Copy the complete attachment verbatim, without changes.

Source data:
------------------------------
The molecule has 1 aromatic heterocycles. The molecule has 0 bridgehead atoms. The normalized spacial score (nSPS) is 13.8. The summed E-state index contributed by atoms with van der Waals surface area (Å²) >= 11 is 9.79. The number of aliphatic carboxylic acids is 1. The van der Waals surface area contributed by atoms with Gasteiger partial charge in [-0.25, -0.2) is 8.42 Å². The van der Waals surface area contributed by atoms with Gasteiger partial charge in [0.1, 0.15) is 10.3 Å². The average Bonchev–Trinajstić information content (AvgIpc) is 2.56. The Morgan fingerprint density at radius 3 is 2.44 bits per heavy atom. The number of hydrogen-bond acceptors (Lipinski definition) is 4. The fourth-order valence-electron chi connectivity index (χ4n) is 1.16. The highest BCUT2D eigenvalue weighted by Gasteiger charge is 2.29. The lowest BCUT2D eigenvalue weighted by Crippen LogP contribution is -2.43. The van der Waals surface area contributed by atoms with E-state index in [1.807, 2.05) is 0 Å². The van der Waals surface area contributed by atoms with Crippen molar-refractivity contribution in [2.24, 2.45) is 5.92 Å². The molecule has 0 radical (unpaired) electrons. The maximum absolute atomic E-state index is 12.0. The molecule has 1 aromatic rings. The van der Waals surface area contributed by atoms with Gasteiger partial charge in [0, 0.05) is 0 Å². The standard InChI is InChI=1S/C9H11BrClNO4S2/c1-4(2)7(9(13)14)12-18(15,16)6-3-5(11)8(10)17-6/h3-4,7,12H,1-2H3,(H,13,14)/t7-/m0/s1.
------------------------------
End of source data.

The molecule has 1 aromatic heterocycles. The molecule has 0 bridgehead atoms. The normalized spacial score (nSPS) is 13.8. The summed E-state index contributed by atoms with van der Waals surface area (Å²) >= 11 is 9.79. The number of aliphatic carboxylic acids is 1. The van der Waals surface area contributed by atoms with Gasteiger partial charge in [-0.25, -0.2) is 8.42 Å². The van der Waals surface area contributed by atoms with Gasteiger partial charge in [0.1, 0.15) is 10.3 Å². The average Bonchev–Trinajstić information content (AvgIpc) is 2.56. The Morgan fingerprint density at radius 3 is 2.44 bits per heavy atom. The number of hydrogen-bond acceptors (Lipinski definition) is 4. The fourth-order valence-electron chi connectivity index (χ4n) is 1.16. The highest BCUT2D eigenvalue weighted by Gasteiger charge is 2.29. The lowest BCUT2D eigenvalue weighted by Crippen LogP contribution is -2.43. The van der Waals surface area contributed by atoms with E-state index in [1.807, 2.05) is 0 Å². The van der Waals surface area contributed by atoms with Crippen molar-refractivity contribution in [2.24, 2.45) is 5.92 Å². The molecule has 0 radical (unpaired) electrons. The maximum absolute atomic E-state index is 12.0. The molecule has 1 aromatic rings. The van der Waals surface area contributed by atoms with Gasteiger partial charge in [0, 0.05) is 0 Å². The standard InChI is InChI=1S/C9H11BrClNO4S2/c1-4(2)7(9(13)14)12-18(15,16)6-3-5(11)8(10)17-6/h3-4,7,12H,1-2H3,(H,13,14)/t7-/m0/s1.